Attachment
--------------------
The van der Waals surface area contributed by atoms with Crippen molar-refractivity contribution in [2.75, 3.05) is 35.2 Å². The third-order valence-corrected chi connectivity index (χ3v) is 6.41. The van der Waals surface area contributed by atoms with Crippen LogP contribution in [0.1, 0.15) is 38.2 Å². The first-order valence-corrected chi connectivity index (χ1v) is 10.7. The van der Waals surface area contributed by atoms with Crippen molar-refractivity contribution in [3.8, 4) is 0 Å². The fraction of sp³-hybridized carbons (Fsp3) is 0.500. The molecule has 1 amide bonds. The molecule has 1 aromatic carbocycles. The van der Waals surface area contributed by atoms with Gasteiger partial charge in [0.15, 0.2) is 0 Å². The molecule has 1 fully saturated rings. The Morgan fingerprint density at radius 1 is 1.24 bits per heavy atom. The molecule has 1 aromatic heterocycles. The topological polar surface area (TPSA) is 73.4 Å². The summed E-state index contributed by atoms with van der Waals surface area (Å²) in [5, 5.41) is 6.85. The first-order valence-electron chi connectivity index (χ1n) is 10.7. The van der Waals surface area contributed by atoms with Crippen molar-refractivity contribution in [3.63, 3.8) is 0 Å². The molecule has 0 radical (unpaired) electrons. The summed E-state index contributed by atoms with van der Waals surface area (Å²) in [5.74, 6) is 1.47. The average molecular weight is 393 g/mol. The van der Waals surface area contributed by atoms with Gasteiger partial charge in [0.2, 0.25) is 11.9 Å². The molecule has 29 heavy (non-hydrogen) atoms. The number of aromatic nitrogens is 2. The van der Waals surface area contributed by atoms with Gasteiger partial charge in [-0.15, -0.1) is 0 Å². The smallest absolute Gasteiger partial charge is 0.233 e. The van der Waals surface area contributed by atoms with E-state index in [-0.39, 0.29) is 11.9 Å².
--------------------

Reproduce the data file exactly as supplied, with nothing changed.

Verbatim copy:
The van der Waals surface area contributed by atoms with Crippen molar-refractivity contribution in [2.75, 3.05) is 35.2 Å². The third-order valence-corrected chi connectivity index (χ3v) is 6.41. The van der Waals surface area contributed by atoms with Crippen LogP contribution in [0.1, 0.15) is 38.2 Å². The first-order valence-corrected chi connectivity index (χ1v) is 10.7. The van der Waals surface area contributed by atoms with Crippen molar-refractivity contribution in [3.8, 4) is 0 Å². The fraction of sp³-hybridized carbons (Fsp3) is 0.500. The molecule has 1 amide bonds. The molecule has 1 aromatic carbocycles. The van der Waals surface area contributed by atoms with Gasteiger partial charge in [0.15, 0.2) is 0 Å². The molecule has 1 fully saturated rings. The Morgan fingerprint density at radius 1 is 1.24 bits per heavy atom. The molecule has 1 aromatic heterocycles. The topological polar surface area (TPSA) is 73.4 Å². The summed E-state index contributed by atoms with van der Waals surface area (Å²) in [5, 5.41) is 6.85. The first-order valence-electron chi connectivity index (χ1n) is 10.7. The van der Waals surface area contributed by atoms with Crippen molar-refractivity contribution in [3.63, 3.8) is 0 Å². The molecule has 0 radical (unpaired) electrons. The summed E-state index contributed by atoms with van der Waals surface area (Å²) in [5.74, 6) is 1.47. The average molecular weight is 393 g/mol. The van der Waals surface area contributed by atoms with Gasteiger partial charge in [0.2, 0.25) is 11.9 Å². The molecule has 29 heavy (non-hydrogen) atoms. The number of aromatic nitrogens is 2. The van der Waals surface area contributed by atoms with Gasteiger partial charge in [-0.15, -0.1) is 0 Å². The smallest absolute Gasteiger partial charge is 0.233 e. The van der Waals surface area contributed by atoms with E-state index in [-0.39, 0.29) is 11.9 Å².